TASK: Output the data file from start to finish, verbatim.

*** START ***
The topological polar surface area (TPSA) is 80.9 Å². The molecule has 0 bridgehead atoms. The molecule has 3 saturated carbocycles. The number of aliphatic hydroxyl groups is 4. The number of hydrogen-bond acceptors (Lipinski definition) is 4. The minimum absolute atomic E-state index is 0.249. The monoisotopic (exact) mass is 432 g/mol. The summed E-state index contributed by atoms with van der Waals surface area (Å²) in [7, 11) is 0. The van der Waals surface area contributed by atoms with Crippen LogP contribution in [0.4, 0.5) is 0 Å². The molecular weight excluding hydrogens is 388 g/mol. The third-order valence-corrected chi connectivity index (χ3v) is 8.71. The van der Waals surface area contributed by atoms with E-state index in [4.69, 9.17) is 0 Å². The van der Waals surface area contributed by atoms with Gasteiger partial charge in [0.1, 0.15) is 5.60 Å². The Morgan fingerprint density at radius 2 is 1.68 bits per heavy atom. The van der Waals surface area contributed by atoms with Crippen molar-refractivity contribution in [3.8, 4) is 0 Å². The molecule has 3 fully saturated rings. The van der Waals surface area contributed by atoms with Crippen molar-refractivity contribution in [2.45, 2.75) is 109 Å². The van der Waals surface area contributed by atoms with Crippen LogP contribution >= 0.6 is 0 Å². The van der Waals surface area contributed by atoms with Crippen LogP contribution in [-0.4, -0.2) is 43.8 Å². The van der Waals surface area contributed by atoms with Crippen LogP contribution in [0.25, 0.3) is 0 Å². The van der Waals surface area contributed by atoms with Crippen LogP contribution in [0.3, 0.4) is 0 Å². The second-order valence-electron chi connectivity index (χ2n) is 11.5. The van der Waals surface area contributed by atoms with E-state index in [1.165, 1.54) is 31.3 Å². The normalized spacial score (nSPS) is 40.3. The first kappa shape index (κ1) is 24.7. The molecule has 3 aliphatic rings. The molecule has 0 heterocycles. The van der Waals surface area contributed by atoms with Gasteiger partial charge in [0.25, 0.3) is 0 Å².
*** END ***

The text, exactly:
The topological polar surface area (TPSA) is 80.9 Å². The molecule has 0 bridgehead atoms. The molecule has 3 saturated carbocycles. The number of aliphatic hydroxyl groups is 4. The number of hydrogen-bond acceptors (Lipinski definition) is 4. The minimum absolute atomic E-state index is 0.249. The monoisotopic (exact) mass is 432 g/mol. The summed E-state index contributed by atoms with van der Waals surface area (Å²) in [7, 11) is 0. The van der Waals surface area contributed by atoms with Crippen LogP contribution in [0.4, 0.5) is 0 Å². The molecular weight excluding hydrogens is 388 g/mol. The third-order valence-corrected chi connectivity index (χ3v) is 8.71. The van der Waals surface area contributed by atoms with E-state index in [4.69, 9.17) is 0 Å². The van der Waals surface area contributed by atoms with Gasteiger partial charge in [0.1, 0.15) is 5.60 Å². The Morgan fingerprint density at radius 2 is 1.68 bits per heavy atom. The van der Waals surface area contributed by atoms with Crippen molar-refractivity contribution in [3.8, 4) is 0 Å². The molecule has 3 fully saturated rings. The van der Waals surface area contributed by atoms with Crippen molar-refractivity contribution in [2.45, 2.75) is 109 Å². The van der Waals surface area contributed by atoms with Crippen LogP contribution >= 0.6 is 0 Å². The van der Waals surface area contributed by atoms with Crippen LogP contribution in [-0.4, -0.2) is 43.8 Å². The van der Waals surface area contributed by atoms with Crippen LogP contribution in [0.25, 0.3) is 0 Å². The van der Waals surface area contributed by atoms with Crippen LogP contribution in [0.3, 0.4) is 0 Å². The second-order valence-electron chi connectivity index (χ2n) is 11.5. The van der Waals surface area contributed by atoms with E-state index in [1.165, 1.54) is 31.3 Å². The normalized spacial score (nSPS) is 40.3. The first kappa shape index (κ1) is 24.7. The molecule has 3 aliphatic rings. The molecule has 0 heterocycles. The van der Waals surface area contributed by atoms with Gasteiger partial charge in [0.25, 0.3) is 0 Å².